A radioactive plume of water in the Pacific Ocean from Japan's Fukushima nuclear plant, which was crippled in the 2011 earthquake and tsunami, will likely reach U.S. coastal waters starting in 2014, according to a new study. The long journey of the radioactive particles could help researchers better understand how the ocean’s currents circulate around the world.
Ocean simulations showed that the plume of radioactive cesium-137 released by the Fukushima disaster in 2011 could begin flowing into U.S. coastal waters starting in early 2014 and peak in 2016. Luckily, two ocean currents off the eastern coast of Japan — the Kuroshio Current and the Kuroshio Extension — would have diluted the radioactive material so that its concentration fell well below the World Health Organization’s safety levels within four months of the Fukushima incident. But it could have been a different story if nuclear disaster struck on the other side of Japan.
“The environmental impact could have been worse if the contaminated water would have been released in another oceanic environment in which the circulation was less energetic and turbulent,” said Vincent Rossi, an oceanographer and postdoctoral research fellow at the Institute for Cross-Disciplinary Physics and Complex Systems in Spain.
Fukushima’s radioactive water release has taken its time journeying across the Pacific. By comparison, atmospheric radiation from the Fukushima plant began reaching the U.S. West Coast within just days of the disaster back in 2011. (Fukushima Radiation Leak: 5 Things You Should Know)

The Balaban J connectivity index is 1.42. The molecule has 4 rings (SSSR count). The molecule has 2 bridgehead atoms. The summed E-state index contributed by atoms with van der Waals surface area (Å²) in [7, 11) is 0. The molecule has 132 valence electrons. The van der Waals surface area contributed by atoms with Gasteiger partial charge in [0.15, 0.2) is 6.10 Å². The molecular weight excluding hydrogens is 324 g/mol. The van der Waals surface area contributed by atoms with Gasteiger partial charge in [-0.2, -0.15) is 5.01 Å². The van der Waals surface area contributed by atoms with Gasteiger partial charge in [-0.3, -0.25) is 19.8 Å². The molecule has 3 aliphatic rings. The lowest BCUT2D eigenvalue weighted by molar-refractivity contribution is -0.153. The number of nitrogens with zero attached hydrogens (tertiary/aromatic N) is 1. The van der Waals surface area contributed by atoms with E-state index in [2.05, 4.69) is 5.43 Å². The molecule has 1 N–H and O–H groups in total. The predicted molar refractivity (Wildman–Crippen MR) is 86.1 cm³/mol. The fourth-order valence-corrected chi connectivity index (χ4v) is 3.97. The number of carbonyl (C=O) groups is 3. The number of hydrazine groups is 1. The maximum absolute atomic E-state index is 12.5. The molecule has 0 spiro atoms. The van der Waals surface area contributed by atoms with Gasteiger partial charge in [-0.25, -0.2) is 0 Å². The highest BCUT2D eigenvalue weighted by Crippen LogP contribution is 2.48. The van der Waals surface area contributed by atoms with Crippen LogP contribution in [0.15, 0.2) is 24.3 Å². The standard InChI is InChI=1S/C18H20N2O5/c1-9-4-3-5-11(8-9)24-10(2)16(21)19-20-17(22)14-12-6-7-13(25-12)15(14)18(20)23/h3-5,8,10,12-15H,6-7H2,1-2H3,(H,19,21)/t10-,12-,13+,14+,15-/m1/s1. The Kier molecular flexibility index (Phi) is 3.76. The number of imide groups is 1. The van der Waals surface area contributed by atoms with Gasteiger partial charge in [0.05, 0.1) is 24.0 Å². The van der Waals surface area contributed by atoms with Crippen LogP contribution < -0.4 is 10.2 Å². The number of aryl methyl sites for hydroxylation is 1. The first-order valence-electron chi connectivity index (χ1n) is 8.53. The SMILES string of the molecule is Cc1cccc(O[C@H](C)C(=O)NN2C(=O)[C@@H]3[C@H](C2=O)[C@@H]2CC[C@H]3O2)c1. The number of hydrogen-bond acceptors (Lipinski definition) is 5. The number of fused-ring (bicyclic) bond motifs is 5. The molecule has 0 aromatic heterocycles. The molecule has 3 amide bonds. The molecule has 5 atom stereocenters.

Tracking radioactivity’s path
The radioactive plume has three different sources: radioactive particles falling out from the atmosphere into the ocean, contaminated water directly released from the plant, and water that became contaminated by leaching radioactive particles from tainted soil.
The release of cesium-137 from Fukushima in Japan’s more turbulent eastern currents means the radioactive material is diluted to the point of posing little threat to humans by the time it leaves Japan’s coastal waters. Rossi worked with former colleagues at the Climate Change Research Centre at the University of New South Wales in Australia to simulate the spread of Fukushima’s radioactivity in the oceans —--dy detailed in the October issue of the journal Deep-Sea Research Part 1.
Researchers averaged 27 experimental runs of their model -- each run starting in a different year -- to ensure that the simulated spread of the cesium-137 as a "tracer" was not unusually affected by initial ocean conditions. Many oceanographers studying the ocean’s currents prefer using cesium-137 to track the ocean currents because it acts as a passive tracer in seawater, meaning it doesn't interact much with other things, and decays slowly with a long half-life of 30 years.